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  • Writer's pictureEvan

Album Review: Stress: The Extinction Agenda

There’s a case to be made that 1994 is the strongest year in hip hop history. Not only did Nas drop the monumental Illmatic, but Biggie Smalls made his debut with Ready to Die, Redman came out with the twisted Dare Iz a Darkside, and OutKast proved themselves some of the most promising rappers in the South with Southernplayalisticadillacmuzik. But deep in the underground, far outside the eye of the mainstream, Organized Konfusion released what I would consider a contender for the best rap album ever made. On 16th August 1994, the Queens duo gifted us with Stress: The Extinction Agenda.

Within a few seconds of the intro, the foreboding atmosphere of Stress is well-established. A faint, meandering bassline beckons the listener into the album, followed by a flurry of panicked voices which combine into a harmony of pure anxiety. Then, through the mist of voices comes Pharaohe Monch, whose high-pitched, wailing delivery pierces through the bassline. His presence on the microphone is like no other – he slows down, speeds up, shouts, whispers, laughs, and cries, all in the same verse. Only Prince Po is unhinged enough to match him, the manic second half of Organized Konfusion whose guttural tone works in perfect contrast against the high screams of Monch. The intro to Stress may be brief, but in those two minutes, the rappers sum up all the insanity the listener has to look forward to.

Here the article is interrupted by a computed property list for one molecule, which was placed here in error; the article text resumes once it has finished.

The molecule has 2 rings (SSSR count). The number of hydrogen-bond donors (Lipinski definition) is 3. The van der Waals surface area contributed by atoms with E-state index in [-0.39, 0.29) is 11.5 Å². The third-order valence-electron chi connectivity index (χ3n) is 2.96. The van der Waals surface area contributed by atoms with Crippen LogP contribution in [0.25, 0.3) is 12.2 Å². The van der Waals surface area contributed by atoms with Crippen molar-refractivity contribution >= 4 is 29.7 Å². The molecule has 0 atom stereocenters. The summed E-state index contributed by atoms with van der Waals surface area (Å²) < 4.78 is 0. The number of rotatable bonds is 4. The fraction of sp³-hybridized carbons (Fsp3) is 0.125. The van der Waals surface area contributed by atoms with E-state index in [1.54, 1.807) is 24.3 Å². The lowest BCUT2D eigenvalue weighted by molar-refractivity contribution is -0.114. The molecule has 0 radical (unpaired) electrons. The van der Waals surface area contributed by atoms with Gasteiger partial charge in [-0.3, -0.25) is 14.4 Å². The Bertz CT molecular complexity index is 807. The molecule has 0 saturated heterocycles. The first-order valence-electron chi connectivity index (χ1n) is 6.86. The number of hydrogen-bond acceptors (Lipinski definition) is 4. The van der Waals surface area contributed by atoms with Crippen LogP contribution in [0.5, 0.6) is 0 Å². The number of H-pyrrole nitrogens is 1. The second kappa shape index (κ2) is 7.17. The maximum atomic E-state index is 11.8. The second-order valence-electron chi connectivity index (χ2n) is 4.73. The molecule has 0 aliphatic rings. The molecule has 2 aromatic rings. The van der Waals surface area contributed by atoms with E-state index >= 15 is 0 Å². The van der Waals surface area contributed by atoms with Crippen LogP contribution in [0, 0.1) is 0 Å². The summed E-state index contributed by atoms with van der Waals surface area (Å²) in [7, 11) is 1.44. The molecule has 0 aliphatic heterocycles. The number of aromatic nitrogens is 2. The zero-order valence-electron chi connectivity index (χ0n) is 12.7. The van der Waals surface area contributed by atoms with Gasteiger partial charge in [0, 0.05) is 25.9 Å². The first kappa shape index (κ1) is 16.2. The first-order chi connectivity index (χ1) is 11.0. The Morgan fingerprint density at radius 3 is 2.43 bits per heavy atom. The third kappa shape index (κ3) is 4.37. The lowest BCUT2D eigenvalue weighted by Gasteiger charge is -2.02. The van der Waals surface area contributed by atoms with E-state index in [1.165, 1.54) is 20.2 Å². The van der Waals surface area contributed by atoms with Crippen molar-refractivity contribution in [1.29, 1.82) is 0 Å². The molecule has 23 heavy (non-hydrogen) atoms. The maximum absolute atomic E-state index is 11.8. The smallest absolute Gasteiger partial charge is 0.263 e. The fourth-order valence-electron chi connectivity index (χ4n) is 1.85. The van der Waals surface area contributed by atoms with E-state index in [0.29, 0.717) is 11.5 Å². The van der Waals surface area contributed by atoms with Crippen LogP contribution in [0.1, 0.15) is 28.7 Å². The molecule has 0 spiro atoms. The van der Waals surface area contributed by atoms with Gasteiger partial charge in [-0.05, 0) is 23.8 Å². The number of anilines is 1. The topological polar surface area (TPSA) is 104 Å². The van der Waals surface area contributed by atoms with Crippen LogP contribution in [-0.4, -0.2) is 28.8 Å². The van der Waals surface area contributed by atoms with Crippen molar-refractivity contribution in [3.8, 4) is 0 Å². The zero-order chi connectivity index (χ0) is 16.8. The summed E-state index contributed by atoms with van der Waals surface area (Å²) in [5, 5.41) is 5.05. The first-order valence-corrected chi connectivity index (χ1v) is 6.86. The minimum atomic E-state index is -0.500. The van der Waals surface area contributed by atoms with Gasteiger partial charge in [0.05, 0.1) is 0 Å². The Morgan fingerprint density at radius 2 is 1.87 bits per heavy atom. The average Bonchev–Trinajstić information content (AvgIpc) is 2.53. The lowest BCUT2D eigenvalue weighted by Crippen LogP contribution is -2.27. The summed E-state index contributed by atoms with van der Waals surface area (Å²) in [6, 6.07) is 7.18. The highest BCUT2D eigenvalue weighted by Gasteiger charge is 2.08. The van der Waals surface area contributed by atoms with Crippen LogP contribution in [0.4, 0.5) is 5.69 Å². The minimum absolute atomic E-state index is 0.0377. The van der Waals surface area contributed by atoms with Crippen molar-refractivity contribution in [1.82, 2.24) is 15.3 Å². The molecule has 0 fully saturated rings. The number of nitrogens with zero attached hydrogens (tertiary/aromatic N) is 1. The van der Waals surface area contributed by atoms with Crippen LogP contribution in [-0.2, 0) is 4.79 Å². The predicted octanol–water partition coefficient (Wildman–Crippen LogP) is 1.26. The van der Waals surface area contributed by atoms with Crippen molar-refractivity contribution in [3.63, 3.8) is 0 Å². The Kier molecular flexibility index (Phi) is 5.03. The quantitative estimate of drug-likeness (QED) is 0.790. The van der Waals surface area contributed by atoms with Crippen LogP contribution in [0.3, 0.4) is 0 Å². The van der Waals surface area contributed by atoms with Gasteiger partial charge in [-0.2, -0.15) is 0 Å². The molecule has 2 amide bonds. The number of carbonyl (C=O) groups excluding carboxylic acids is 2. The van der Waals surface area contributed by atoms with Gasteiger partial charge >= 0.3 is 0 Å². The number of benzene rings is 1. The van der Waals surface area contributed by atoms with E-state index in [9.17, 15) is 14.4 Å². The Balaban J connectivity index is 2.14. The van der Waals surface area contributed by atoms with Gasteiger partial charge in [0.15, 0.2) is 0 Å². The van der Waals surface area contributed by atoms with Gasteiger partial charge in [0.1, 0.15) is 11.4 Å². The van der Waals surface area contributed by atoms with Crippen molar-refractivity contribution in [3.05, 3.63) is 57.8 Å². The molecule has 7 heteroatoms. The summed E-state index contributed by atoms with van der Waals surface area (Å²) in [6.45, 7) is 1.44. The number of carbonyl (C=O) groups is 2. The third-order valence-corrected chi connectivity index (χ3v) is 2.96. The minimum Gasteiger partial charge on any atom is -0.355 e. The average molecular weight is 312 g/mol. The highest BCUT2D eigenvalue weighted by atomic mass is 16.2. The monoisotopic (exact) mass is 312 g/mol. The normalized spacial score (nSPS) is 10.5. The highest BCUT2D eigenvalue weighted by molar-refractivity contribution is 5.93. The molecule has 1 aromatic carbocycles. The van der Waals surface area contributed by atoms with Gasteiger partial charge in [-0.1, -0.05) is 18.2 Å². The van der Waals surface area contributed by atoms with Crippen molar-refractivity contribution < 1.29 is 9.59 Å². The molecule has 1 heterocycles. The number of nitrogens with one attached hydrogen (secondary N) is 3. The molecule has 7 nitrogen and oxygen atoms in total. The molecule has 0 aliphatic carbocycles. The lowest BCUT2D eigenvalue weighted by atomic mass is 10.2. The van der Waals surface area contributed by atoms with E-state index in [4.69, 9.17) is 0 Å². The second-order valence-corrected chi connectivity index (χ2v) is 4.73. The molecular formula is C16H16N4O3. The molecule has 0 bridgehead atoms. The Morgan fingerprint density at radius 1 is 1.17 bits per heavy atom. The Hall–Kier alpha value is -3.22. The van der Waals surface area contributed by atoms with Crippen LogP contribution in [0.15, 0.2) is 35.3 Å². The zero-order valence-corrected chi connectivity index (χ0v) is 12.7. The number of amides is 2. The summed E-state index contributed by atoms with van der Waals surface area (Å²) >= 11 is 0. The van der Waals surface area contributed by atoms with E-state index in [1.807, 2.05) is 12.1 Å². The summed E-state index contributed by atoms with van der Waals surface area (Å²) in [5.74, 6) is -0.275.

Momentum picks up on the explosive ‘Stress’, a rhyming masterclass where Monch and Po list off all the problems that plague their daily lives. A brutal snare snaps every few seconds in the instrumental, matching the roaring presence of the MCs. On the hook they shout “Crush, kill, destroy, stress!” but the screaming horns and thundering bass create a bleak atmosphere, as if any attempt to destroy stress is worthless. Another pulsing bassline sizzles underneath their voices, borrowing the dark tone of the intro until ‘The Extinction Agenda’ offers a moment of vibrance. Rapping over a glittering sample from Herbie Hancock’s Sextant, the track is a hypnotic spectacle in jazz rap where both MCs offer some of the most intricately-written and animated verses of their careers. Monch steals the show on the back end, delivering my favourite verse in rap history: “I’m the poetical poltergeist, I heist tracks from the past / And return ‘em to the present time in rhyme form.”

After an impactful first leg, Stress continues with the phenomenal ‘Thirteen’. With some swift record scratching, finely-chopped samples, haunting backing vocals, and another demanding bassline, the busy array of sounds come together into a claustrophobic soundscape intent on stressing out the listener. Meanwhile, Pharaohe Monch handles the beat solo, showing off his uncanny ability to match the wildness of his delivery to the sharpness of his lyrics. By comparison, ‘Black Sunday’ is tame, with a gentle, soulful instrumental giving the rappers a moment to breathe. Po and Monch reflect on their rise in the rap scene, taking the opportunity to flex some of their slowest and slickest flows.